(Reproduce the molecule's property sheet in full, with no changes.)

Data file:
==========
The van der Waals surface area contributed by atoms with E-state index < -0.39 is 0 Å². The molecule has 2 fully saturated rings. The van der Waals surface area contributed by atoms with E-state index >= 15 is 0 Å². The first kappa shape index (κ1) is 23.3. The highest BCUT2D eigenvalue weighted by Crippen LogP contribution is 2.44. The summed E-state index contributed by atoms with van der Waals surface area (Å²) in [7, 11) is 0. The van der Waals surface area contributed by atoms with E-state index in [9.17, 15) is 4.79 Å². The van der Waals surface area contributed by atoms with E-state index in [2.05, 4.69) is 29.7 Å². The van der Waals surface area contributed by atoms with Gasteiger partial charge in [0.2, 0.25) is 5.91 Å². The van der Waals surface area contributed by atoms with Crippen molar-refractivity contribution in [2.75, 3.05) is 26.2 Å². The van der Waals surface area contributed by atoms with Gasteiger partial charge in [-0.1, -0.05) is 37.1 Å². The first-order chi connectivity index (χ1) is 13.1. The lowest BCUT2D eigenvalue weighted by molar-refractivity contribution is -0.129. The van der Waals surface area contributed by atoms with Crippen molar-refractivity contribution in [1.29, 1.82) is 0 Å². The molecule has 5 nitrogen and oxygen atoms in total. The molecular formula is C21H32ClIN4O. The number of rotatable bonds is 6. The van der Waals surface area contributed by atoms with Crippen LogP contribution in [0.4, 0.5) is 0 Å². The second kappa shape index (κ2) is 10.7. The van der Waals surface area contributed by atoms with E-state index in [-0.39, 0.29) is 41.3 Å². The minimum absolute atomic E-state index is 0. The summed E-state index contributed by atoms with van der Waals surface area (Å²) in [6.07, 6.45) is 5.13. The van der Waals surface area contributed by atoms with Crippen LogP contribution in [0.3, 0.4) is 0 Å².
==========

The van der Waals surface area contributed by atoms with E-state index < -0.39 is 0 Å². The molecule has 2 fully saturated rings. The van der Waals surface area contributed by atoms with E-state index >= 15 is 0 Å². The first kappa shape index (κ1) is 23.3. The highest BCUT2D eigenvalue weighted by Crippen LogP contribution is 2.44. The summed E-state index contributed by atoms with van der Waals surface area (Å²) in [7, 11) is 0. The van der Waals surface area contributed by atoms with E-state index in [9.17, 15) is 4.79 Å². The van der Waals surface area contributed by atoms with E-state index in [2.05, 4.69) is 29.7 Å². The van der Waals surface area contributed by atoms with Gasteiger partial charge in [0.2, 0.25) is 5.91 Å². The van der Waals surface area contributed by atoms with Crippen molar-refractivity contribution in [2.75, 3.05) is 26.2 Å². The van der Waals surface area contributed by atoms with Gasteiger partial charge in [-0.1, -0.05) is 37.1 Å². The first-order chi connectivity index (χ1) is 13.1. The lowest BCUT2D eigenvalue weighted by molar-refractivity contribution is -0.129. The van der Waals surface area contributed by atoms with Crippen molar-refractivity contribution in [1.29, 1.82) is 0 Å². The molecule has 5 nitrogen and oxygen atoms in total. The molecular formula is C21H32ClIN4O. The number of rotatable bonds is 6. The van der Waals surface area contributed by atoms with Crippen LogP contribution in [0.4, 0.5) is 0 Å². The second kappa shape index (κ2) is 10.7. The van der Waals surface area contributed by atoms with E-state index in [-0.39, 0.29) is 41.3 Å². The minimum absolute atomic E-state index is 0. The summed E-state index contributed by atoms with van der Waals surface area (Å²) in [6.07, 6.45) is 5.13. The van der Waals surface area contributed by atoms with Crippen LogP contribution in [0.3, 0.4) is 0 Å².